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Curveball vs Sinker – What’s The Difference?

The job of a pro pitcher is one of the hardest and most difficult to master in all of the sports.

On a daily basis, they go against the best batters in the world and are tasked with getting them out. And, this is far from easy.

To take the batter out, a pitcher needs to have a deep bag of various pitches, varying in both velocity and movement.

The best pitchers can throw the fastballs and slow balls, they can make it go left or right, swerve, dip down, or suddenly rise.

Baseball is a game of millimeters and milliseconds. If a batter hits a ball just a bit too soon or too late, or a tad too low or too high, he can say goodbye to a solid hit.

In this article, I’ll compare curveball vs sinker, two pitches that have been giving headaches to batters for years.

What is a Curveball?

Curveball done right is as fun to watch as it is devastating for hitters.

It’s not the fastest throw in a pitcher’s bag but it performs a deep-diving action as it approaches the plate, catching the batter off balance.

It’s thrown with a sharp, downward release, resulting in a strong forward spin.

Due to this significant forward spin, the ball sharply breaks down as it comes to the home plate.

The more topspin a pitcher manages to put on the ball, the bigger the air pressure difference between the top and the bottom of the ball is.

Consequently, the greater this difference is, the greater the break will be.

As it leaves the pitcher’s hand, the curveball often seems like it will sail over the hitter’s head, only to drop at his knees.

Besides breaking downwards, the curveball can also break to the pitcher’s off-hand.

How to Throw a Curveball?

Curveball grip (side) by Benjamin Charles Baird (CC BY-SA 4.0)

For starters, the grip of the curveball is similar to how you would hold the drinking glass.

The middle finger is on one of the long seams while the thumb is a bit behind the seam on the other side of the ball.

The index finger is next to the middle finger, while the remaining two fingers are folded towards the palm.

On the delivery, the pitcher snaps the arm and wrist in a downwards motion at the top of the throwing arc.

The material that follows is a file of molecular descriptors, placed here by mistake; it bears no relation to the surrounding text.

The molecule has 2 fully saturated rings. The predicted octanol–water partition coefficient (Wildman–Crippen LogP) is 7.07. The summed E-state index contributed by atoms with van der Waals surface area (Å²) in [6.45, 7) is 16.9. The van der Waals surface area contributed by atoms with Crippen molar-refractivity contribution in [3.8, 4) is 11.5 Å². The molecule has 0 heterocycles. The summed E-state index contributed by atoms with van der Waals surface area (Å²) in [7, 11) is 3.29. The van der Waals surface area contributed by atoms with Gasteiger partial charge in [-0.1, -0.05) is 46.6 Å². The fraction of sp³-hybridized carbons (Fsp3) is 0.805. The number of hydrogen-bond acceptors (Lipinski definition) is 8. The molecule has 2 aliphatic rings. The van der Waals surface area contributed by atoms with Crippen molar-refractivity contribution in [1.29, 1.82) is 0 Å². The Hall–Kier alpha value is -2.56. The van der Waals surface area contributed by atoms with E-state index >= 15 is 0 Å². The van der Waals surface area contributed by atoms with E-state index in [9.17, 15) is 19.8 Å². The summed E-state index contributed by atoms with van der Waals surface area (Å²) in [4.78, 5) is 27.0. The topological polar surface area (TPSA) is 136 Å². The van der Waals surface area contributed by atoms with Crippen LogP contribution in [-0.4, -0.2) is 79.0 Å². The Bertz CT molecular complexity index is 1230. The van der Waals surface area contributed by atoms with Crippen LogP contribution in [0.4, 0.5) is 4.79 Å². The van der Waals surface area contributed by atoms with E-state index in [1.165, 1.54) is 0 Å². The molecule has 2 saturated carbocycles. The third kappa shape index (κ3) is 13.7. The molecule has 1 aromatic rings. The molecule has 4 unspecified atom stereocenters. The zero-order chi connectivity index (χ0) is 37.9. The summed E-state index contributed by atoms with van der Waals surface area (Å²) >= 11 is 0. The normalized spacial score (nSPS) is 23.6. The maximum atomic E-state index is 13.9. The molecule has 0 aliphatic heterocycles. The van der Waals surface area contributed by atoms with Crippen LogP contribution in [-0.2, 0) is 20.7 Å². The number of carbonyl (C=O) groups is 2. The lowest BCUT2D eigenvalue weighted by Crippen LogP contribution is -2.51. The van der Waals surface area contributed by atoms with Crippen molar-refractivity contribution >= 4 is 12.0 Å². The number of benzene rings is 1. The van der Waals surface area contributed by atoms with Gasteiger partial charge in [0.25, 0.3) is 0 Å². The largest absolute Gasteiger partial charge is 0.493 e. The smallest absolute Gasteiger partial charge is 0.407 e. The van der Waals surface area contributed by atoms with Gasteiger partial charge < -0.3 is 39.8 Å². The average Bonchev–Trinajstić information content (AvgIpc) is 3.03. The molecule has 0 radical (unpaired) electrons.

The ball loses contact with the thumb as it rolls over the index finger, receiving the forward spin.

As the ball flies, all four seams rotate in the same direction of the flight trajectory.

As I mentioned, the harder the pitcher snaps the ball, the more topspin it will have and the pitch will break more.

What is a Sinker?

The sinker is a pitch that, as its name says, sinks heavily as it approaches the hitter.

It’s a weapon often used by pitchers for inducing ground balls.

Besides, it’s a great whiff generator as it tricks the hitter into going for the ball he can’t hit.

Sinker is similar to a 2-seam fastball and is often viewed as the same thing, but it features less lateral movement and more vertical drop.

This pitch is a bit slower than a traditional fastball and drops 6 to 9 inches more.

This drop is a result of seams catching the air in a particular way causing the ball to sink.

As the sinker is a kind of fastball, it’s important to get a hard break on the pitch, making the ball fly faster, especially if it’s thrown straight across the home plates.

Slow sinker pitches are usually easy to hit on.

How to Throw a Sinker?

The technique of sinker pitches is pretty similar to throwing regular fastballs.

A pitcher should assume the same stance as with the fastballs.

The grip is a simple 2-seam grip with the index finger over the closest seam, middle finger next to it, and thumb on the bottom of the ball.

The ball should be gripped a bit tighter than usual until the point of release to create more friction and increase the ball’s air resistance which should cause it to sink.

This will also prevent your pitch from going wild.

At the point of release, the right-handed pitchers will twist their palms to the right and vice-versa.

Whether the ball will fly as a sinker or a traditional 2-seam fastball mostly depends on how much the pitcher turns or pronates his wrist at the release.

The ball should be aimed at the batter’s waist level.

Curveball vs Sinker – What are the Differences?

The main difference between curveballs and sinkers is in their trajectory as they fly to the home plate.

As their names say, curveballs curve, while the sinkers sink.

Curveball pitches start high and then break down or diagonally across the hitting zone, creating an arc or “curve”.

Eventually, they drop down as they near the home plate. They’re slower than fastballs, including the sinker, and utilize forward spin.

The sinkers, on the other hand, keep the straight path for most of their flight.

Only at the very end, in front of the home plate, they swiftly dip down. They’re like other fastballs thrown with backspin.

When it comes to the speed of the pitch, curveballs are slower than sinkers.

They’re known as “off-speed” pitches and the average MLB curveball flies at about 70 -80 mph.

Sinkers, like all fastballs, are hurled at high velocity.

Conclusion

Both curveballs and sinkers serve to trick the batter as the ball doesn’t have a straight path all the way to the catcher.

However, each of these pitches accomplishes this in a different way.

The way they veer off their path towards the hitter is the main difference between the two.

What is common for these two pitches is that they’re difficult to master and require a lot of practice.

Sinker is more often used between the two and is often the primary pitch for certain players.

The curveballs, on the other hand, are mostly complimentary weapons used when the pitcher is trying to disrupt the batter by giving him a different look or speed.

Still, both are powerful tricks in any pitcher’s arsenal and have been for more than a hundred years.

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